Rendering of proposed Vanderbilt Hospital Rutherford. (Photo: Twitter)
A plan by Vanderbilt University Medical Center to expand its Rutherford County footprint with a new 42-bed, $144 million hospital is once again facing opposition from major hospitals already serving patients in the fast-growing region.
Officials with Williamson Medical Center, TriStar Stonecrest Medical Center and Ascension St. Thomas, in formal opposition notices filed with state regulators, are seeking to block efforts to establish the proposed Vanderbilt Rutherford Hospital on property the hospital already owns in Murfreesboro. Williamson Medical Center cited Vanderbilt projections that 18% of patients would come from outside of Rutherford County, including adjacent Williamson County.
Vanderbilt officials say a new hospital is necessary to keep up with demand in rapidly growing Rutherford County — and to alleviate the patient load in its main campus in Nashville, which operated at more than 96% of capacity in the last fiscal year, according to an application submitted to the state. Vanderbilt projects that 62% of patients who could receive services at the new facility would otherwise be traveling to Vanderbilt’s Nashville hospital.
Vanderbilt officials also pointed to the large network of Vanderbilt-affiliated doctors and nurses already working at clinics in Rutherford County; it has more than 140 doctors and other practitioners seeing patients in the county, the hospital said.
But Vanderbilt’s competitors argue they are already meeting the need for hospital services in Rutherford County, a suburban area with a population that skews younger and healthier than populations in major urban centers. A new Vanderbilt hospital would also target competitors that already have a fragile financial footing, St. Thomas argued in its formal opposition filing.
The battle over Vanderbilt’s plans have grown increasingly contentious, with accusations that Vanderbilt is using “deceptive bed need data” to establish a hospital it knows will siphon patients away from already established hospitals then charge them higher rates, state filings show. Vanderbilt officials in their own filings have quoted local doctors who claim that St. Thomas ER is frequently full of patients languishing in hallways for multiple days while waiting for a hospital bed to free up.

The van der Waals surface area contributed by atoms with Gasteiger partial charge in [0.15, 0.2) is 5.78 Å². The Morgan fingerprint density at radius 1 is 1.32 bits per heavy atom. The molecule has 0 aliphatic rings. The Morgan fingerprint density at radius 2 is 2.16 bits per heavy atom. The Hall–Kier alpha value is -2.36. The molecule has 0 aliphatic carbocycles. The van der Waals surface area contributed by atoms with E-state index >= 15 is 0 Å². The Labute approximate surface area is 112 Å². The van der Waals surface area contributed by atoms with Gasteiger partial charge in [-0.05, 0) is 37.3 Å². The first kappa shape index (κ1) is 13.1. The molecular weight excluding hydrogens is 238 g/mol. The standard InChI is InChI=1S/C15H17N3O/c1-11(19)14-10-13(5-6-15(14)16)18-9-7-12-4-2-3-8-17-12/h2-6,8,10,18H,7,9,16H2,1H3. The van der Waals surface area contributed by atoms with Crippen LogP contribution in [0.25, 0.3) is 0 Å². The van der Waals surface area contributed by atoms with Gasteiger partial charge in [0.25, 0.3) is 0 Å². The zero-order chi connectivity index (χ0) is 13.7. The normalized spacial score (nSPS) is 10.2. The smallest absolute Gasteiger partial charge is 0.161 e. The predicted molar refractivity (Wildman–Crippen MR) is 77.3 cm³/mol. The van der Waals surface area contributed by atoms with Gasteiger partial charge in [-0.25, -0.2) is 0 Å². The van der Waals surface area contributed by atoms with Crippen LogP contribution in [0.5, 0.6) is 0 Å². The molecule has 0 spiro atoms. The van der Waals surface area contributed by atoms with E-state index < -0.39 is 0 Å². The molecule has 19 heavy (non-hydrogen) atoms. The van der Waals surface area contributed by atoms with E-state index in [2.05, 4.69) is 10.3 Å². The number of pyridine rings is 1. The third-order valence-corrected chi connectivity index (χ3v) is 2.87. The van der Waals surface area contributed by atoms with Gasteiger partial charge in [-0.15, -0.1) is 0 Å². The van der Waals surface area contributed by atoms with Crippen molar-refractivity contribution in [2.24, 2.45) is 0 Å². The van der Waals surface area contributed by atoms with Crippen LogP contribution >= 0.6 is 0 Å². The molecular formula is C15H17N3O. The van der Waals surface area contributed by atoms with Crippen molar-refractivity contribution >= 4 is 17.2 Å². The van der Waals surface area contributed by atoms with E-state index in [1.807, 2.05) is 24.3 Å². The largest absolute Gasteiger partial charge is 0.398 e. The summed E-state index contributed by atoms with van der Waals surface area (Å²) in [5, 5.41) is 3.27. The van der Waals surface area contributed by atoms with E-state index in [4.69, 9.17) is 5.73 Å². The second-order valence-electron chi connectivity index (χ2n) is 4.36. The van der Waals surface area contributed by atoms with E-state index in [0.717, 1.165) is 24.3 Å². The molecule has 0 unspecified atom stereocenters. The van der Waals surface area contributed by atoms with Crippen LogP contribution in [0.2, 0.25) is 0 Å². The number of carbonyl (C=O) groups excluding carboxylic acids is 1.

“Clearly there is a disconnect between the occupancy data reported by Saint Thomas Rutherford, and the experiences of local physicians, and their patients in obtaining timely access to hospital care,” Vanderbilt’s application said.
It is Vanderbilt’s second attempt to establish a hospital in Rutherford County. Last year, state regulators with Tennessee’s Health Services and Development Agency denied the safety net hospital’s plans to build a 48-bed facility in Murfreesboro — a proposal that was also actively opposed by hospitals in Rutherford County.
Vanderbilt voluntarily dismissed its appeal of that decision in October. Earlier this month, Vanderbilt was ordered to to pay more than $382,000 in appeal related costs.
The dispute over Vanderbilt’s latest attempt to establish a Rutherford County hospital has already spilled into court. On Friday, Tristar Stonecrest, Williamson Medical Center and all three St. Thomas hospitals in Rutherford County filed suit against Vanderbilt in Davidson County Chancery Court.
The hospitals are asking the court to prevent Vanderbilt from destroying documents filed as part of its appeal of the state’s rejection of its plans last year. The hospitals contend that the mounds of confidential information Vanderbilt submitted in court as part of its appeal will likely be necessary in an inevitable legal fight over its latest attempt to build a new hospital.
In the meantime, lawmakers approved a new state law that revised the criteria for granting certificates of needs — which function as a state permit — to build a new hospital in Tennessee. The law went into effect on October 1.
Vanderbilt submitted its new application for a certificate of need for the Rutherford County facility on the same day.
Previously, the state could grant a certificate of need if the proposed health care facility met four criteria: that it met a demonstrated need, was developed in an orderly fashion, was economically feasible and met quality measures.
The new criteria has three benchmarks: the facility must be necessary to provide needed healthcare in the area served, meet quality standards and that the “effects attributed to competition or duplication would be positive for the consumers.”
The Health Services and Development Agency meets Wednesday to consider Vanderbilt’s application.
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